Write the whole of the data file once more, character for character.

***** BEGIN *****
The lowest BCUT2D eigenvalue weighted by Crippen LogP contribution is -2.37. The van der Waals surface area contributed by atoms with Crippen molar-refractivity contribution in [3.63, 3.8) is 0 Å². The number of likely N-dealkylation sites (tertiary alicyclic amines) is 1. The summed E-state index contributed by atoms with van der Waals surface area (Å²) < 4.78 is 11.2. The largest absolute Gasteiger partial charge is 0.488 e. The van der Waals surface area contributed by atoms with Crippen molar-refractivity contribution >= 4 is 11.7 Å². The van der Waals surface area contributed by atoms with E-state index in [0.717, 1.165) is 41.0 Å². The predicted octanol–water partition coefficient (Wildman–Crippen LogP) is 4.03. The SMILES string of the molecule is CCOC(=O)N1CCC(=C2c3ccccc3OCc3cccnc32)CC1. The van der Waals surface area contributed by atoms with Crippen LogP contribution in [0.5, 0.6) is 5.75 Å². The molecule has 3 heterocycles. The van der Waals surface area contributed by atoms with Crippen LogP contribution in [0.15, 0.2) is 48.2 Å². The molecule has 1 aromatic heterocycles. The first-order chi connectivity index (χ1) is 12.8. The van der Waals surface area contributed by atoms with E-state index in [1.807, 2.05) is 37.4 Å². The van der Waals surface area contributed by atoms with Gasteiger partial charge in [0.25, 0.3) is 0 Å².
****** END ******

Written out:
The lowest BCUT2D eigenvalue weighted by Crippen LogP contribution is -2.37. The van der Waals surface area contributed by atoms with Crippen molar-refractivity contribution in [3.63, 3.8) is 0 Å². The number of likely N-dealkylation sites (tertiary alicyclic amines) is 1. The summed E-state index contributed by atoms with van der Waals surface area (Å²) < 4.78 is 11.2. The largest absolute Gasteiger partial charge is 0.488 e. The van der Waals surface area contributed by atoms with Crippen molar-refractivity contribution >= 4 is 11.7 Å². The van der Waals surface area contributed by atoms with E-state index in [0.717, 1.165) is 41.0 Å². The predicted octanol–water partition coefficient (Wildman–Crippen LogP) is 4.03. The SMILES string of the molecule is CCOC(=O)N1CCC(=C2c3ccccc3OCc3cccnc32)CC1. The van der Waals surface area contributed by atoms with Crippen LogP contribution in [0.5, 0.6) is 5.75 Å². The molecule has 3 heterocycles. The van der Waals surface area contributed by atoms with Crippen LogP contribution in [0.15, 0.2) is 48.2 Å². The molecule has 1 aromatic heterocycles. The first-order chi connectivity index (χ1) is 12.8. The van der Waals surface area contributed by atoms with E-state index in [1.807, 2.05) is 37.4 Å². The van der Waals surface area contributed by atoms with Gasteiger partial charge in [0.25, 0.3) is 0 Å².